Tuesday, March 12, 2013

Catty Comments About Animalkind Story

It would appear to be an expectation of reporters at the Register-Star that they will write at least one article after every public meeting they attend. That being the case, I wondered briefly what topic, from a fairly uneventful agenda at last night's informal Common Council meeting, Joe Gentile would choose and was mildly surprised this morning to see that he had settled on Animalkind: "Questions raised over city contract with Animalkind." The article and the headline assigned to it give a exaggerated impression of the situation.

Last night, two resolutions having to do with Animalkind were introduced: one to pay the not-for-profit $3,000 for its work in 2012; another to pay them $5,000 for 2013. This raised two questions: Why are we getting the resolution for 2012 now? Why is there a 40 percent increase in the fee?

Council president Don Moore answered the first question by explaining that Animalkind executive director Katrin Hecker had been late in submitting the requests--reasonable, since Animalkind has been working at a significant disadvantage since May 2012 when fire severely damaged the shelter--and he had not drafted the resolutions as quickly as he might have. No one seemed to make what was to me an obvious observation: that Animalkind had delivered its services to the City of Hudson in 2012, which included, of course, dealing with the scores of feral cats left abandoned at the Furgary Boat Club when the human occupants were evicted, without receiving any compensation from the City. No one present seemed able to address the question of the apparent increase in annual fees, although there could be all manner of reasonable explanations.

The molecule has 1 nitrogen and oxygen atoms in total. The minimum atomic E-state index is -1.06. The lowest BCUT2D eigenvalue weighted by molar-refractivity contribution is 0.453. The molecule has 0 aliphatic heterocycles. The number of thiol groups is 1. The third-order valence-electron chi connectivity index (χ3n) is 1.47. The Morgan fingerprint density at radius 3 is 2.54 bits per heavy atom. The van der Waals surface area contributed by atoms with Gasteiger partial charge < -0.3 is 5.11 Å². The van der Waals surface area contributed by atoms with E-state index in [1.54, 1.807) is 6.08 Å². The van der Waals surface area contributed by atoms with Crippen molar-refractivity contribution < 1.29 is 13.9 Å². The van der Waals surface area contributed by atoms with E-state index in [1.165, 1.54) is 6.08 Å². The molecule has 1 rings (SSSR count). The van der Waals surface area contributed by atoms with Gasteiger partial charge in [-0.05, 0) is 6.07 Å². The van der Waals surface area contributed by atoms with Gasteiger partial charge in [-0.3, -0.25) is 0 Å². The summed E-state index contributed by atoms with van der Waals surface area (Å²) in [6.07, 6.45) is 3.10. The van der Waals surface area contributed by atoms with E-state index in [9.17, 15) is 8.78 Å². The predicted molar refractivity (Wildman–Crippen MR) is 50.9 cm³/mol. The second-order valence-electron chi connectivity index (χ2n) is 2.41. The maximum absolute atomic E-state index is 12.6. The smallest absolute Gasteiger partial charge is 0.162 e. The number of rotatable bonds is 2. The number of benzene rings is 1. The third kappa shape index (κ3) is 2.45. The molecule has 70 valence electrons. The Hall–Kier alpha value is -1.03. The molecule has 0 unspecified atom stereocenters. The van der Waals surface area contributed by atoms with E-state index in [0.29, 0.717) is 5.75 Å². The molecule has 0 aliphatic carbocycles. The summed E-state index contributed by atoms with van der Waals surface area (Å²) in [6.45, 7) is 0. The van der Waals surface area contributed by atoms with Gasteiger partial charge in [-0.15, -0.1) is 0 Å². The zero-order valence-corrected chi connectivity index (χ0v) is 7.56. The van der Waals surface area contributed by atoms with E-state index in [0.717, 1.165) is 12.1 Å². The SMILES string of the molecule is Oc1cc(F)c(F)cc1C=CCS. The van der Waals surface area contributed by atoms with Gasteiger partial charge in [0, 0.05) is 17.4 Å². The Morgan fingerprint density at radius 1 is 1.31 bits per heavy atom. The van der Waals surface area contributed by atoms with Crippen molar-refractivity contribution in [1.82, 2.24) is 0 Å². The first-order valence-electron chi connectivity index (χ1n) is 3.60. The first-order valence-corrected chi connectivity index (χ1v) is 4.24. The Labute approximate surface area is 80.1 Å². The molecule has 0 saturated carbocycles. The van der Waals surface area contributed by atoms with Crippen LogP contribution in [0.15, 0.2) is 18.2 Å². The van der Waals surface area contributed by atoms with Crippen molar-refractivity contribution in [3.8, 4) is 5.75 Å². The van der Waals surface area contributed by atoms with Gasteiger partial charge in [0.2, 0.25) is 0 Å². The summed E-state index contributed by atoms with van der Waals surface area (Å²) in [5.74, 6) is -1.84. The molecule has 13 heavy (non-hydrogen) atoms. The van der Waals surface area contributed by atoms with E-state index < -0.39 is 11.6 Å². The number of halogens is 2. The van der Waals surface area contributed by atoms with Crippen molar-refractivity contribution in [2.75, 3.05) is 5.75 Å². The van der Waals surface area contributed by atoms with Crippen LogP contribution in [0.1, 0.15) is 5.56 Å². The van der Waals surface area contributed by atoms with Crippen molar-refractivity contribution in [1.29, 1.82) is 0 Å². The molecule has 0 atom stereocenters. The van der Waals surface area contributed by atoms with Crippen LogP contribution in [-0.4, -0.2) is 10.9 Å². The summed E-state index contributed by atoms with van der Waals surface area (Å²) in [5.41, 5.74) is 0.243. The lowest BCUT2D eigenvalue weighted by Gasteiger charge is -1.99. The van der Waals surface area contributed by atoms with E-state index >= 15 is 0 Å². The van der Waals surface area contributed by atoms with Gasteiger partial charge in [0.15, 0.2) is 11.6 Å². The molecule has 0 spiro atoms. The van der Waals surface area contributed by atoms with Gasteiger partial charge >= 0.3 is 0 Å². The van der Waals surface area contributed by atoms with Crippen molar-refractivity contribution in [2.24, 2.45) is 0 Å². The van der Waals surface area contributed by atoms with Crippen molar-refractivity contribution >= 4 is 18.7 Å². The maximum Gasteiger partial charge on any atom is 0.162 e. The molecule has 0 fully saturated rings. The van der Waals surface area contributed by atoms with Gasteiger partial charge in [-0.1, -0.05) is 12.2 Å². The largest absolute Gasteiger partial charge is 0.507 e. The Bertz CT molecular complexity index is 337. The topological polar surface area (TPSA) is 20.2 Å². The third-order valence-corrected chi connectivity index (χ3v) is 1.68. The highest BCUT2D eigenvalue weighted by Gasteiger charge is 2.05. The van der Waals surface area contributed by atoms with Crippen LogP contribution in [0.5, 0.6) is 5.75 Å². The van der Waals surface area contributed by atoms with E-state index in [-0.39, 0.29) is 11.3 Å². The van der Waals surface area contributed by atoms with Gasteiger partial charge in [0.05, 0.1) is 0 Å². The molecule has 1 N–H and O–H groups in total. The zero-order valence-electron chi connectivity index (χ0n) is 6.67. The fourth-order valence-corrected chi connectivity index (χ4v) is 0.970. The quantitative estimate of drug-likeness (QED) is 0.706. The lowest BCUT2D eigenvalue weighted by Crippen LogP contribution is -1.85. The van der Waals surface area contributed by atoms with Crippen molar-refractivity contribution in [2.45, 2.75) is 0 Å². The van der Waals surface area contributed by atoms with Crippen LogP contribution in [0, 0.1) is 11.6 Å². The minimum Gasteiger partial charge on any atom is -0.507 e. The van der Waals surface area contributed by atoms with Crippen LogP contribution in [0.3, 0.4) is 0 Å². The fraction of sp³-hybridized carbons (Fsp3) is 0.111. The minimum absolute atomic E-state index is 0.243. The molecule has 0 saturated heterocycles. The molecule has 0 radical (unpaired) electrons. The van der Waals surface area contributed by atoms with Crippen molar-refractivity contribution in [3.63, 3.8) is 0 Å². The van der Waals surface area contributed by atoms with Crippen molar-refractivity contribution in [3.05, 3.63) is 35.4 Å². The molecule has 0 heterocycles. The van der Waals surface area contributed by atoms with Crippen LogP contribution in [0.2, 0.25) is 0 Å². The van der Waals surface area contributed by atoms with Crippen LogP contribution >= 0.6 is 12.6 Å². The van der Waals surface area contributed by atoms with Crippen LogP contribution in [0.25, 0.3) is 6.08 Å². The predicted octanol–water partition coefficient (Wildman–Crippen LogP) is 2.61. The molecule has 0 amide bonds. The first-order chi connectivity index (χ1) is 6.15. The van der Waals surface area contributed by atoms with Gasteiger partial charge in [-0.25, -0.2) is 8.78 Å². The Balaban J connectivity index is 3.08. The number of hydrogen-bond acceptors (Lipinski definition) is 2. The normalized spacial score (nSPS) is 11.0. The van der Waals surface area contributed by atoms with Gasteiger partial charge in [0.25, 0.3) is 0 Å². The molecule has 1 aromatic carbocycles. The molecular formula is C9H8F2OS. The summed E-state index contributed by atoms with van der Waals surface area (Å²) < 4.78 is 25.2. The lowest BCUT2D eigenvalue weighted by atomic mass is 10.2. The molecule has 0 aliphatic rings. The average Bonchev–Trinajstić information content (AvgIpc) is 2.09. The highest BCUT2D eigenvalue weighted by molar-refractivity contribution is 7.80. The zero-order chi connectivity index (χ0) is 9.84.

Alderman Ohrine Stewart (Fourth Ward), who regularly plays the role of fiscal watchdog for the Council, wanted to know if there were reports that showed what the City was getting for its money. City treasurer Eileen Halloran indicated that reports are submitted to her office every year, but obviously they are not passed on to the Council. Aldermen John Friedman (Third Ward) had an issue with the contract itself, saying that it does not define the City's expectation. According to Friedman, Animalkind could spay, neuter, and release only one cat a year to fulfill the obligations of the contract as it is currently written.

Another correction: It was Claudia Bruce, Linda Mussmann's wife and partner in Time & Space Limited, not Mussmann, who spoke in support of Animalkind. To my knowledge, Mussmann was not present at last night's meeting.

Gossips Note: Readers are encouraged to read the comment posted on the Register-Star article by Kristal Heinz, who is a member of Animalkind's board of directors. 

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